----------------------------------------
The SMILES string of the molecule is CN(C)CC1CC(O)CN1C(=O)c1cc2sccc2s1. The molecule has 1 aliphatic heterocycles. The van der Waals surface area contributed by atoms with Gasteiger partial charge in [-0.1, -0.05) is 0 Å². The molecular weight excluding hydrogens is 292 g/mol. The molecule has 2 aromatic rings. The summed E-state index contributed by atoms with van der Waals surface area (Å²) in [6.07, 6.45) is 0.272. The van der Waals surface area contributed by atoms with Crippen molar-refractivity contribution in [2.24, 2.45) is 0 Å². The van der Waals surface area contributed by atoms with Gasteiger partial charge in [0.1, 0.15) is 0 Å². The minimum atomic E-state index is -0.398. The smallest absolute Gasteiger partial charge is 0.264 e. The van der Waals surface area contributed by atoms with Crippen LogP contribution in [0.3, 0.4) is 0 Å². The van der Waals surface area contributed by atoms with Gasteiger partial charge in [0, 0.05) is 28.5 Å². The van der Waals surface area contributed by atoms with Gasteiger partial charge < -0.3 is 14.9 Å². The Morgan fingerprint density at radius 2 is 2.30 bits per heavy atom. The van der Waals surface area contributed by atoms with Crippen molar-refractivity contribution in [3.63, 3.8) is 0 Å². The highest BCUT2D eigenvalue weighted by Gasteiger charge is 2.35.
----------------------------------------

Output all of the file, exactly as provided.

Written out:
The SMILES string of the molecule is CN(C)CC1CC(O)CN1C(=O)c1cc2sccc2s1. The molecule has 1 aliphatic heterocycles. The van der Waals surface area contributed by atoms with Gasteiger partial charge in [-0.1, -0.05) is 0 Å². The molecular weight excluding hydrogens is 292 g/mol. The molecule has 2 aromatic rings. The summed E-state index contributed by atoms with van der Waals surface area (Å²) in [6.07, 6.45) is 0.272. The van der Waals surface area contributed by atoms with Crippen molar-refractivity contribution in [2.24, 2.45) is 0 Å². The van der Waals surface area contributed by atoms with Gasteiger partial charge in [0.1, 0.15) is 0 Å². The minimum atomic E-state index is -0.398. The smallest absolute Gasteiger partial charge is 0.264 e. The van der Waals surface area contributed by atoms with Crippen LogP contribution in [0.3, 0.4) is 0 Å². The van der Waals surface area contributed by atoms with Gasteiger partial charge in [0, 0.05) is 28.5 Å². The van der Waals surface area contributed by atoms with Gasteiger partial charge < -0.3 is 14.9 Å². The Morgan fingerprint density at radius 2 is 2.30 bits per heavy atom. The van der Waals surface area contributed by atoms with Crippen molar-refractivity contribution in [3.63, 3.8) is 0 Å². The highest BCUT2D eigenvalue weighted by Gasteiger charge is 2.35.